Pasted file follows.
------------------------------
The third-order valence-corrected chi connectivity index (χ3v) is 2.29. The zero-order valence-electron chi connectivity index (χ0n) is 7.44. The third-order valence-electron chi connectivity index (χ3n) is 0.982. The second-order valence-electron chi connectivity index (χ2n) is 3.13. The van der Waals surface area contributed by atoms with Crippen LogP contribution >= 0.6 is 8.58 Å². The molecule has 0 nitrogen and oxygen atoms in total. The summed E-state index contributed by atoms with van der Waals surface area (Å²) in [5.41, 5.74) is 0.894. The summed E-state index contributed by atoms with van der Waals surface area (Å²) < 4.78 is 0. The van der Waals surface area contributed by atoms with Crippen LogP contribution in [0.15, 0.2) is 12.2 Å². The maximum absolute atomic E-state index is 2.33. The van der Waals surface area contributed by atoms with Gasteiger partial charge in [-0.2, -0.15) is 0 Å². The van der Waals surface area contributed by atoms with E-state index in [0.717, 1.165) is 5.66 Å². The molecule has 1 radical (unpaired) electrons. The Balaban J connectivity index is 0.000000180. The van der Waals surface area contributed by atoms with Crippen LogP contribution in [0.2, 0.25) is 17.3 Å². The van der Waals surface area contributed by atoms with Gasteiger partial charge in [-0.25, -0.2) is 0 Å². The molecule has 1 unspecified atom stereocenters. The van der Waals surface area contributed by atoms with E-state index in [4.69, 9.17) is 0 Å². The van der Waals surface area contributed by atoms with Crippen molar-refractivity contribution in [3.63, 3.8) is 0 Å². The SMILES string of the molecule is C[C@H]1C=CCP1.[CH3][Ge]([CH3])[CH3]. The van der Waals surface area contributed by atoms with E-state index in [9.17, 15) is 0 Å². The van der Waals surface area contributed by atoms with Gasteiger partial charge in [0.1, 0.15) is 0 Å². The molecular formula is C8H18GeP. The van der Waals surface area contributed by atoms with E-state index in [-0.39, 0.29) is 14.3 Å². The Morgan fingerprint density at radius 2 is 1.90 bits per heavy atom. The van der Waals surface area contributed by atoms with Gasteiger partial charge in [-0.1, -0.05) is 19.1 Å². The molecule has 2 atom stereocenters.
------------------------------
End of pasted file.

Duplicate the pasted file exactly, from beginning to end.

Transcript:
The third-order valence-corrected chi connectivity index (χ3v) is 2.29. The zero-order valence-electron chi connectivity index (χ0n) is 7.44. The third-order valence-electron chi connectivity index (χ3n) is 0.982. The second-order valence-electron chi connectivity index (χ2n) is 3.13. The van der Waals surface area contributed by atoms with Crippen LogP contribution >= 0.6 is 8.58 Å². The molecule has 0 nitrogen and oxygen atoms in total. The summed E-state index contributed by atoms with van der Waals surface area (Å²) in [5.41, 5.74) is 0.894. The summed E-state index contributed by atoms with van der Waals surface area (Å²) < 4.78 is 0. The van der Waals surface area contributed by atoms with Crippen LogP contribution in [0.15, 0.2) is 12.2 Å². The maximum absolute atomic E-state index is 2.33. The van der Waals surface area contributed by atoms with Gasteiger partial charge in [-0.2, -0.15) is 0 Å². The van der Waals surface area contributed by atoms with E-state index in [0.717, 1.165) is 5.66 Å². The molecule has 1 radical (unpaired) electrons. The Balaban J connectivity index is 0.000000180. The van der Waals surface area contributed by atoms with Crippen LogP contribution in [0.2, 0.25) is 17.3 Å². The van der Waals surface area contributed by atoms with Gasteiger partial charge in [-0.25, -0.2) is 0 Å². The molecule has 1 unspecified atom stereocenters. The van der Waals surface area contributed by atoms with E-state index in [4.69, 9.17) is 0 Å². The van der Waals surface area contributed by atoms with Crippen molar-refractivity contribution in [3.63, 3.8) is 0 Å². The SMILES string of the molecule is C[C@H]1C=CCP1.[CH3][Ge]([CH3])[CH3]. The van der Waals surface area contributed by atoms with E-state index in [9.17, 15) is 0 Å². The van der Waals surface area contributed by atoms with Gasteiger partial charge in [0.1, 0.15) is 0 Å². The molecular formula is C8H18GeP. The van der Waals surface area contributed by atoms with E-state index in [-0.39, 0.29) is 14.3 Å². The Morgan fingerprint density at radius 2 is 1.90 bits per heavy atom. The van der Waals surface area contributed by atoms with Gasteiger partial charge in [-0.1, -0.05) is 19.1 Å². The molecule has 2 atom stereocenters.